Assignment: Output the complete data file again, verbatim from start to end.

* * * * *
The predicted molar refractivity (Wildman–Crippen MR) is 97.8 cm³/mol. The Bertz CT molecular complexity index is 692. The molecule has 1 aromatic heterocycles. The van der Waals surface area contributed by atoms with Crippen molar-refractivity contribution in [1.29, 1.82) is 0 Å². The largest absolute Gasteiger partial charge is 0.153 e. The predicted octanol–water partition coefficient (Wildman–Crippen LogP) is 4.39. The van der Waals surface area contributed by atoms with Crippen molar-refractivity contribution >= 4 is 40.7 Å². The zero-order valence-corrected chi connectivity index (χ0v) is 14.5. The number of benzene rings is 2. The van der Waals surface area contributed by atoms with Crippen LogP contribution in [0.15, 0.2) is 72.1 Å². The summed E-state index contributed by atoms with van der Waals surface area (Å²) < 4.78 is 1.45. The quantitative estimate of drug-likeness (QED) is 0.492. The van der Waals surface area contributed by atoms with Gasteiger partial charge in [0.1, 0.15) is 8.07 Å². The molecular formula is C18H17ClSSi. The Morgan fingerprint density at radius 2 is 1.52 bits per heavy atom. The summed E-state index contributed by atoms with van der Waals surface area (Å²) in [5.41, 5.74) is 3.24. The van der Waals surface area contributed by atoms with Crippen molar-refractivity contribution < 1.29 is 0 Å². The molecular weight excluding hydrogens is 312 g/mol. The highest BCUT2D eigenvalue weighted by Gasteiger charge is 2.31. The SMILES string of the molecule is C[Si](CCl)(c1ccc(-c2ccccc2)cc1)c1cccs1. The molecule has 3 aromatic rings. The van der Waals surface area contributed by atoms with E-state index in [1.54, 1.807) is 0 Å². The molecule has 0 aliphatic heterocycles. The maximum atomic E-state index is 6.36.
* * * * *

The predicted molar refractivity (Wildman–Crippen MR) is 97.8 cm³/mol. The Bertz CT molecular complexity index is 692. The molecule has 1 aromatic heterocycles. The van der Waals surface area contributed by atoms with Crippen molar-refractivity contribution in [1.29, 1.82) is 0 Å². The largest absolute Gasteiger partial charge is 0.153 e. The predicted octanol–water partition coefficient (Wildman–Crippen LogP) is 4.39. The van der Waals surface area contributed by atoms with Crippen molar-refractivity contribution >= 4 is 40.7 Å². The zero-order valence-corrected chi connectivity index (χ0v) is 14.5. The number of benzene rings is 2. The van der Waals surface area contributed by atoms with Crippen LogP contribution in [0.15, 0.2) is 72.1 Å². The summed E-state index contributed by atoms with van der Waals surface area (Å²) < 4.78 is 1.45. The quantitative estimate of drug-likeness (QED) is 0.492. The van der Waals surface area contributed by atoms with Gasteiger partial charge in [0.1, 0.15) is 8.07 Å². The molecular formula is C18H17ClSSi. The Morgan fingerprint density at radius 2 is 1.52 bits per heavy atom. The summed E-state index contributed by atoms with van der Waals surface area (Å²) in [5.41, 5.74) is 3.24. The van der Waals surface area contributed by atoms with Crippen molar-refractivity contribution < 1.29 is 0 Å². The molecular weight excluding hydrogens is 312 g/mol. The highest BCUT2D eigenvalue weighted by Gasteiger charge is 2.31. The SMILES string of the molecule is C[Si](CCl)(c1ccc(-c2ccccc2)cc1)c1cccs1. The molecule has 3 aromatic rings. The van der Waals surface area contributed by atoms with E-state index in [1.54, 1.807) is 0 Å². The molecule has 0 aliphatic heterocycles. The maximum atomic E-state index is 6.36.